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Nugent-Hopkins, Landeskog = Sakic, Forsberg?

by Mike G. Morreale
While nothing should ever be engraved in stone, there's a strong possibility that either Red Deer's Ryan Nugent-Hopkins or Kitchener's Gabriel Landeskog will be the first forward taken at the 2011 NHL Entry Draft at Xcel Energy Center in St. Paul, Minn.

The super-skilled Nugent-Hopkins supplanted Landeskog at No. 1 on NHL Central Scouting's final list of North American skaters in April. Landeskog, who was atop the list on the mid-term report, comes in at No. 2. recently caught up with Central Scouting's Jack Barzee to discuss those little differences that create the makeup of each player. Barzee was obviously impressed with what each forward had in their arsenal.

"Do you want (Peter) Forsberg or (Joe) Sakic?" asked Barzee, referring to Nugent-Hopkins as Sakic. "I know that's pretty extreme because they were two superstars, but here are two guys that have a lot of similarities. They remind you of those players when they've got the puck, when they're skating, when they're playing and when they're executing."

Nugent-Hopkins finished tied for third in the Western Hockey League with 106 points, led the league with 75 assists, and his 31 goals (11 on the power play) were third on his team. He also posted a team-best plus-30 rating.

"Watching Nugent Hopkins … when he put that pedal to the metal and would just come up and snap that shot off or see someone out of the corner of his eye, you say how does he do this? How does a guy do this at top speed? You look at Sakic, who was the same way. Nugent-Hopkins is a little taller than Sakic was in his draft year but is probably 10 pounds lighter than Sakic."

The 6-1/2, 207-pound Landeskog had 36 goals, 30 assists, a plus-27 rating and 61 penalty minutes in 53 regular-season games as captain for the Rangers this season.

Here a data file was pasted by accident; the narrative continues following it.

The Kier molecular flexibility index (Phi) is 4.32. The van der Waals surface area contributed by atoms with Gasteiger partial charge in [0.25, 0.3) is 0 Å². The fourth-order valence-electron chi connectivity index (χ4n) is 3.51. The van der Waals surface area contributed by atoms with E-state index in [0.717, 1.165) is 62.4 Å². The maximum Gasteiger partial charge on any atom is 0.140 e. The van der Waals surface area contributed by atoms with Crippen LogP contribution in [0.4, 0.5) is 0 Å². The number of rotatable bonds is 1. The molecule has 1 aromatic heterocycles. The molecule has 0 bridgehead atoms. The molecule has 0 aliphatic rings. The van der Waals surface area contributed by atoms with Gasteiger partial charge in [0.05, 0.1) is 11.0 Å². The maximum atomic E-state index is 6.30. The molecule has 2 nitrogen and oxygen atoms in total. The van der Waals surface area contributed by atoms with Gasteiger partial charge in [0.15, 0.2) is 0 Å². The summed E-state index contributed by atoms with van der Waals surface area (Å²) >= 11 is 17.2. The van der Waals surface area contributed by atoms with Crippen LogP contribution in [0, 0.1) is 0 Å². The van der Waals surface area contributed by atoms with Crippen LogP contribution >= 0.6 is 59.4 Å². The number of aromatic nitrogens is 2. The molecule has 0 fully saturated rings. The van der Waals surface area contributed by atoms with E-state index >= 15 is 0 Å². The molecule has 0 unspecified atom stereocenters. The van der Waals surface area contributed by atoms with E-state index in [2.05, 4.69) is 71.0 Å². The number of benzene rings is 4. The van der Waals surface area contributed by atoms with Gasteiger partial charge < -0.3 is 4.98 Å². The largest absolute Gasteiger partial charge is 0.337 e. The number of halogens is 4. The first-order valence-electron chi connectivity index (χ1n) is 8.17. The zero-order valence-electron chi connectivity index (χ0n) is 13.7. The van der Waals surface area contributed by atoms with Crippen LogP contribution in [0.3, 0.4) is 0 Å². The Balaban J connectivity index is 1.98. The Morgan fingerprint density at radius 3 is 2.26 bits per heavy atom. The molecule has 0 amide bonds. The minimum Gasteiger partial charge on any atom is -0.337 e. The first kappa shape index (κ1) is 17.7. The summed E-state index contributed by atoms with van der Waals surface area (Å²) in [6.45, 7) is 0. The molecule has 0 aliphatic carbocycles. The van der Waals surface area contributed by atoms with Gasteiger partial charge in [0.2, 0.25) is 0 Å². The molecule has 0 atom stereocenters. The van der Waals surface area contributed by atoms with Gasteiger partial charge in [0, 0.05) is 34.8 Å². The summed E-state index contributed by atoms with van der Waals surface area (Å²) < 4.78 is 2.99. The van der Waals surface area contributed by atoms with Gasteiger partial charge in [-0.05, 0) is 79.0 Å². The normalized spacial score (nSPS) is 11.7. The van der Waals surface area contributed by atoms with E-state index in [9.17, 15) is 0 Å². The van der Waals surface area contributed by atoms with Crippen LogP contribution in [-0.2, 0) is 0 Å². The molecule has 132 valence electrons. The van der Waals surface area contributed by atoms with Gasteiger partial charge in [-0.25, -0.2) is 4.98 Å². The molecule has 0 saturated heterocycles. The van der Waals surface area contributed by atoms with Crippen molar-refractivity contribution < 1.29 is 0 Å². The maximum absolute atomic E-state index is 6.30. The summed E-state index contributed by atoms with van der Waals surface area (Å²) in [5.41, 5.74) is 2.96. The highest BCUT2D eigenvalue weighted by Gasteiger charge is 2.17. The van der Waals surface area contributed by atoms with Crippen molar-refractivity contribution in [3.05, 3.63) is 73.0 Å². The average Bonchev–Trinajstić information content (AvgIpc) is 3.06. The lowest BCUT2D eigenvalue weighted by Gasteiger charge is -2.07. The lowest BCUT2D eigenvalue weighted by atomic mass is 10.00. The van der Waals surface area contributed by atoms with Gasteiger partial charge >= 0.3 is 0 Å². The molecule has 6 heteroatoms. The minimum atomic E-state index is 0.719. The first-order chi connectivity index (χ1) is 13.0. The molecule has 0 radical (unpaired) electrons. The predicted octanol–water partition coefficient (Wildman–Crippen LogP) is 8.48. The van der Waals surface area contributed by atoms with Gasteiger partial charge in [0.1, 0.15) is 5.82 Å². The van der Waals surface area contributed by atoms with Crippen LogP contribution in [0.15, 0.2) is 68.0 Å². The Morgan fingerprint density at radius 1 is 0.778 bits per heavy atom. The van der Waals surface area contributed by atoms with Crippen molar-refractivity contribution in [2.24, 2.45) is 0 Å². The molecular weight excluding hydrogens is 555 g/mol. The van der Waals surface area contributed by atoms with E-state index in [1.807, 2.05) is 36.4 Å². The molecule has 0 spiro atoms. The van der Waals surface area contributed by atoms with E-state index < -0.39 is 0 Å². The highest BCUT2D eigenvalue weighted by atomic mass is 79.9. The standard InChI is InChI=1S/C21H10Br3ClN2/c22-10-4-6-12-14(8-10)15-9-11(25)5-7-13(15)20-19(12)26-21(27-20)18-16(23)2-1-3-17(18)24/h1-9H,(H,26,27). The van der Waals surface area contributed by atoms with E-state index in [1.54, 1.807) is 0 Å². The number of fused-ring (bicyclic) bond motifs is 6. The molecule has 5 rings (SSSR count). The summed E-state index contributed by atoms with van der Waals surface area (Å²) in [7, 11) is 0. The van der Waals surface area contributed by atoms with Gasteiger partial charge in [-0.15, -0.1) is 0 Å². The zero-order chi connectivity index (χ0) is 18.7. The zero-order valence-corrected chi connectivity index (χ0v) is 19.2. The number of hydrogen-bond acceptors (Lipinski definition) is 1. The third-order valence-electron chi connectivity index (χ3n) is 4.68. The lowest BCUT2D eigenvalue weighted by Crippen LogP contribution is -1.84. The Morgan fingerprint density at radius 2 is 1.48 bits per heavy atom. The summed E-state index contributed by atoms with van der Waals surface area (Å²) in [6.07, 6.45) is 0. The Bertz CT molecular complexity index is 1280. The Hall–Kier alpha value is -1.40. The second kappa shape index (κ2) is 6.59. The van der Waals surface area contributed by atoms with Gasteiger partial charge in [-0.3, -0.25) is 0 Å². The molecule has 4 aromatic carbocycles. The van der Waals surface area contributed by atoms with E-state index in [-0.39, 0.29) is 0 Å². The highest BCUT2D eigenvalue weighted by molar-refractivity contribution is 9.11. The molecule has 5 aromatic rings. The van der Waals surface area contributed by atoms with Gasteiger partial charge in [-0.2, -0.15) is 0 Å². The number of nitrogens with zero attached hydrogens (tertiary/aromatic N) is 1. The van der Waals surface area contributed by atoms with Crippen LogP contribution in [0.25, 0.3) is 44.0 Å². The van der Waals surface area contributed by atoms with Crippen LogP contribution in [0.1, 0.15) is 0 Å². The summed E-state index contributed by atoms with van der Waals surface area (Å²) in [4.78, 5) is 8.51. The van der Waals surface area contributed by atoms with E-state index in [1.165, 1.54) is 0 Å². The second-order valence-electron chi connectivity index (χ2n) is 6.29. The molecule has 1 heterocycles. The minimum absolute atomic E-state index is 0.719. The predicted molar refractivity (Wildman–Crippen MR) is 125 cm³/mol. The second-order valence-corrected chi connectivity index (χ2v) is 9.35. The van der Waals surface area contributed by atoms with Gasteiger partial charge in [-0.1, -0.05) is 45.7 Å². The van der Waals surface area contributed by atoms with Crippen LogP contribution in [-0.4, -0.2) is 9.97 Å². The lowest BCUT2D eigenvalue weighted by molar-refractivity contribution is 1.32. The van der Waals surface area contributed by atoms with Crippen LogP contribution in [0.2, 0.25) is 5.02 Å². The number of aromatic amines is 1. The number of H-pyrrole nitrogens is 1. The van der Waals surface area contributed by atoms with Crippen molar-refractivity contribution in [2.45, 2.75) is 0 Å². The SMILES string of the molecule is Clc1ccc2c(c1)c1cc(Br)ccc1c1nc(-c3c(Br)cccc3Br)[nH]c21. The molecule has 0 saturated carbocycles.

"When I watched Landeskog in Kitchener, I was amazed with his play in all three zones on the ice … the way he
used his body and his demeanor," Barzee said. "He is high octane in terms of level of performance; yet, his calmness and composure and the way he would execute in all three zones of the ice was so good."

Barzee was asked how he's able to enter each season with a solid grasp of those top prospects on the board.

"We always look for benchmarks to start," he said. "Who was best player last year? If you see a kid who looks just like him, then he's your benchmark. Now that's easy to do with experience, but it's the only way I can do it. I'm amazed sometimes how I can walk out of a rink and get so much and then leave another game and get nothing -- hockey will do that to you. The complexity of the game, the travel, the number of players and games all coming together all play a part of it.

"But when you see someone special, it hits you."

Follow Mike Morreale on Twitter at: @mike_morreale
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